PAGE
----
Do Drug Dependent Patients in Alcoholics Anonymous (rather than Narcotics Anonymous) Do As Well?
Mutual-help organizations (MHOs) such as Alcoholics Anonymous (AA) and Narcotics Anonymous (NA), are commonly sought resources to help people recover for substance use disorder (SUD) in the U.S.
AA was the first 12-step MHO and it focuses specifically on recovery from alcohol dependence, whereas NA focuses primarily on recovery from other substances including opiates, stimulants, or cannabis, although does address alcohol as well.
The reason why NA emerged in the 1950’s was to provide a more suitable fit for those suffering from drug problems (other than alcohol) and thereby enhance the chances of recovery.
Narcotics Anonymous (NA) has only about one third the number of meetings that Alcohol Anonymous (AA) does in the U.S. and therefore smaller communities may not offer NA meetings. An ongoing clinical question has been whether treatment programs should refer patients with primary drug problems to AA, when NA is less accessible or not accessible at all in individuals’ home communities.
If primary drug patients are referred to AA rather than the more fitting NA fellowship, such a “mismatch” could result in a lowered sense of identification, belonging, and cohesion, and lead to more mismatched patients discontinuing sooner or deriving less benefit from participation.
This potential mismatching problem may be particularly important for young adults since they are more likely to report a substance other than alcohol as their primary drug. Because this question had seldom been investigated, Kelly and colleagues conducted a longitudinal clinical study of young adults treated for a variety of substance use disorders.
The investigators examined whether young adults (N=279) who reported cannabis (n=81), opioids (n=65), or stimulants (n=52) as their primary substance at residential treatment entry (i.e., were “primary drug” patients; 198/279; the number of primary alcohol patients was =81) – and who attended proportionality more AA than NA meetings in the first 3 months following discharge (i.e., were “mismatched”) derived less recovery benefit and were more likely subsequently to discontinue 12-step participation at 6- and 12-months after discharge.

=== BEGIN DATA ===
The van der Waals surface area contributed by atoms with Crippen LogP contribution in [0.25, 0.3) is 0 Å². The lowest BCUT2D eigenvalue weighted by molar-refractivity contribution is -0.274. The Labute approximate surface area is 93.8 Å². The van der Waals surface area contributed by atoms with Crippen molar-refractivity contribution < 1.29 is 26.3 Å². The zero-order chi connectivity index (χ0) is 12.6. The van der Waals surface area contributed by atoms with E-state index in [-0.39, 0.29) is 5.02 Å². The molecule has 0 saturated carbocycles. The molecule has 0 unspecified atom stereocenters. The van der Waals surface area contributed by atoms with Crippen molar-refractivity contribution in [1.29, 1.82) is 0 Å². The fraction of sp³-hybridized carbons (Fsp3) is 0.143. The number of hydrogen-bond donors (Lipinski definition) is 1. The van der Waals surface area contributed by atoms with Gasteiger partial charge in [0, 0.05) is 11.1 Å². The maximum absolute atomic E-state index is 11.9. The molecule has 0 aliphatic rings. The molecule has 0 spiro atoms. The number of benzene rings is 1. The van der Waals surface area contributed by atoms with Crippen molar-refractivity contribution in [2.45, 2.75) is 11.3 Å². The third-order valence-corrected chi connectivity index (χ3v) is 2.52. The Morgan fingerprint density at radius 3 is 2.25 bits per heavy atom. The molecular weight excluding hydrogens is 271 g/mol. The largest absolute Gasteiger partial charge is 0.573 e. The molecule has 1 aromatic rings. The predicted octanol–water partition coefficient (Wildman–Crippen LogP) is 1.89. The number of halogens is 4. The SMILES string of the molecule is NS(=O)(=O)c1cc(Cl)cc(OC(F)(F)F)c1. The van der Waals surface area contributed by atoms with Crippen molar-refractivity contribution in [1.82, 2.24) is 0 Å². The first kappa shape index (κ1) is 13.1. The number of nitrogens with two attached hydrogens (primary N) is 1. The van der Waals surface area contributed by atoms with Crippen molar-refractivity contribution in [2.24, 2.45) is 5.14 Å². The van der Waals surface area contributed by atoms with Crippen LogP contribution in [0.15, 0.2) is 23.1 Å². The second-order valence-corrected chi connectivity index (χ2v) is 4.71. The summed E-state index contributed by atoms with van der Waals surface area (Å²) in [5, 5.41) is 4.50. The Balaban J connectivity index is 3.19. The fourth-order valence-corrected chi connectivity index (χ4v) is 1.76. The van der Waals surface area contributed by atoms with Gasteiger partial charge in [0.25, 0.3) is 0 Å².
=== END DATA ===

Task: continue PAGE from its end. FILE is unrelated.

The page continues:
On average, participants were 20.4 years old (18-24), 95.0% Caucasian, and 73.4% male. Abstinence from alcohol and other drugs was verified through saliva tests of individuals who lived within 50 miles of the treatment center and who completed the follow-up assessments in person.
When comparing the primary drug to the primary alcohol patients, the authors found that the proportion of meetings that were AA (i.e., were “mismatched”) ranged from an average of 69.9% at baseline to 79.4% at 6 months.
When the investigators tested whether a fellowship mismatch among primary drug patients during the first 3 months after treatment resulted in less future 12-step attendance, 12-step involvement, or lower percent days abstinent at 6- and 12-month follow-ups, the authors found no relationship.
Results suggested that, contrary to expectations, going to either AA or NA fellowship meetings following treatment may work equally well for young adults.
Narcotics Anonymous (NA) has grown substantially over the past 50 years. Despite this growth, it remains less available than its predecessor, Alcoholic Anonymous (AA); for example, there are 20,000 NA groups in the U.S., compared to 60,000 for AA.
In that context, these findings are good news because health professionals might more confidently refer their drug-dependent patients to AA groups if they are easier for patients to access and attend than NA.
Kelly and colleagues found that all of the primary drug patients had a history of heavy alcohol use and about two thirds also met criteria for an alcohol use disorder in addition to their drug diagnosis.
Thus, while on the surface, the primary drug emphases and experiences may be different between AA and NA, there may be enough similarities in the addiction and recovery experiences among young adults with primary drug or primary alcohol problems for them to identify with other AA members and to find a pathway that can work for them too. This finding that young adults with primary drug problems may benefit from attending AA as much as NA, could be key for individuals where NA meetings are less available than AA meetings.
Kelly, J. F., Greene, M. C., & Bergman, B. G. (2014). Do drug-dependent patients attending Alcoholics Anonymous rather than Narcotics Anonymous do as well? A prospective, lagged, matching analysis. Alcohol and alcoholism, 49(6), 645-653.
**Note: One or more authors of this study were Recovery Research Institute Staff, including the director and/or other research scientists. As with all summaries, staff made the greatest possible effort to recognize and account for any potential biases in the review of this article.